Incumbents Hoffmann, Littlefield re-elected in Sunset Hills

Svoboda defeats Parker in Ward 4, McGuire takes Ward 1 seat


Two incumbents and two political newcomers were elected April 3 to two-year seats on the Sunset Hills Board of Aldermen.

Incumbent Ward 2 Alderman John Littlefield, who was unopposed, and incumbent Ward 3 Alderman Jan Hoffmann both were re-elected.

Hoffmann handily defeated challenger Wolfgang D. Volz. She received 293 votes — 72.89 percent — while Volz received 109 votes — 27.11 percent. She has served as an alderman since 1991.

Douglas J. McGuire Jr., who ran unopposed, is the city’s new Ward 1 Alderman and replaces incumbent Ward 1 Alderman Michael Sawicki, who did not seek re-election.

Mike Svoboda easily defeated incumbent Ward 4 Alderman Donald Parker. Svoboda received 226 votes — 62.26 percent — while Parker received 137 votes — 37.74 percent. Parker had served as an alderman since 1999. This was the first time he was challenged in an election.

Sunset Hills voters also overwhelmingly approved Proposition P, a half-cent sales-tax increase that is estimated to generate from $750,000 to $950,000 per year for parks and stormwater improvements. The sales-tax increase was supported by 818 voters — 67.60 percent — and opposed by 392 voters — 32.40 percent. Prop P raises Sunset Hills’ overall sales tax from 6.825 percent to 7.325 percent, which mirrors Crestwood’s overall sales tax.

All four of the city’s successful aldermanic candidates said they are pleased that voters supported Prop P and hope to create additional park space within the city.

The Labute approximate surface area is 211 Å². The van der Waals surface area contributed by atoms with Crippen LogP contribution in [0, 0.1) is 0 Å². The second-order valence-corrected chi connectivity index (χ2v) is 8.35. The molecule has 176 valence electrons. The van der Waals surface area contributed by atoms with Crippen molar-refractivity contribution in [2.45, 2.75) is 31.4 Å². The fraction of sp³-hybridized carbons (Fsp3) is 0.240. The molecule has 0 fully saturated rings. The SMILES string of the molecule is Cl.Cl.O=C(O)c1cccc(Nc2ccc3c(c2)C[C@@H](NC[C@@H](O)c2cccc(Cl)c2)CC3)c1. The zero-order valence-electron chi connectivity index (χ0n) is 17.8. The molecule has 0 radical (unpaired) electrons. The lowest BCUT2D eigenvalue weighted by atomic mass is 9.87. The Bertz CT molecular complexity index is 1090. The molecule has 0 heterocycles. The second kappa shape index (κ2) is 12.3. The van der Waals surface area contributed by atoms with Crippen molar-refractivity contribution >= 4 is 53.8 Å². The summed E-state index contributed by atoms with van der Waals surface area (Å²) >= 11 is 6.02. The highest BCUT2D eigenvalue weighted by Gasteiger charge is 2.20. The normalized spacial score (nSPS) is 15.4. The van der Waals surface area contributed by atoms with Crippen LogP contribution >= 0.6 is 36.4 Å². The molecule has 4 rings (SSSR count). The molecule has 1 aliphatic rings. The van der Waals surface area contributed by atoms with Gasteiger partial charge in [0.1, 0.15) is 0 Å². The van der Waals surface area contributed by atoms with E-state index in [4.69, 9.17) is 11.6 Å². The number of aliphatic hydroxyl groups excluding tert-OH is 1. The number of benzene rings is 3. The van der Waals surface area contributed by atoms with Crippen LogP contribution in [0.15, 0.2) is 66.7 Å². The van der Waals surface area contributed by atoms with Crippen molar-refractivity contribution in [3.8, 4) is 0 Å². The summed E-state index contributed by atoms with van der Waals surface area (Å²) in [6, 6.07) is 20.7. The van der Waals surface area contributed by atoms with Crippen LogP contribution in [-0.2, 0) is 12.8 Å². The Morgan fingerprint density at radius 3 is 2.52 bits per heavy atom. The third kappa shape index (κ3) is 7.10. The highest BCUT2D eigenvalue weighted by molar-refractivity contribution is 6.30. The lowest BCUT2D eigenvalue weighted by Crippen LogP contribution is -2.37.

Besides focusing on efforts in which aldermen have already engaged, McGuire said that as a new alderman, he hopes to bring some new ideas to the city.

“I’m there to bring fresh ideas,” McGuire said. “Hopefully, I am one of the people that can hopefully be another voice of reason … We’ve had an old guard. And I think everything needs to be replaced. None of these positions should be a lifelong seat. We should have people that we believe in fulfilling civic obligations.”

At the same time, Littlefield said he believes the city’s Board of Aldermen — which was filled last year with four new aldermen and Mayor John Hunzeker — lacks the experience necessary to fully accelerate the city, which he believes is still on the right track.

“We have some continuing mending to do within the entire city,” Littlefield said. “And I do think we have somewhat of an inexperienced board. We’ve had four people that have only one year plus a mayor with only one year. I think they’re doing a good job. But I recall that it took me a couple years to get my feet under me. And I had tremendously experienced people that I leaned on. That’s the only thing I look at. I think the city’s in good shape and I think we’ve got a lot to look forward to.”

One such area of mending that aldermen are expected to consider next week is legislation to ease construction ordinances in the 260-home Sunset Manor subdivision.

An ordinance scheduled to be considered Tuesday, April 24, by the outgoing Board of Aldermen would allow homeowners to construct additions to their homes without approval from the city’s Board of Adjustment.

Another ordinance would reduce the minimum square footage requirement of a newly constructed home in Sunset Manor from 7,500 square feet to 5,000 square feet.

Sunset Manor has been a source of controversy in the city since 2005, when the Board of Aldermen approved legislation permitting the razing of 254 homes for the planned MainStreet at Sunset shopping center. That project and the razing plans later were killed after Novus Development Co. President Jonathan Browne said his company’s lender had withdrawn funding for the shopping center.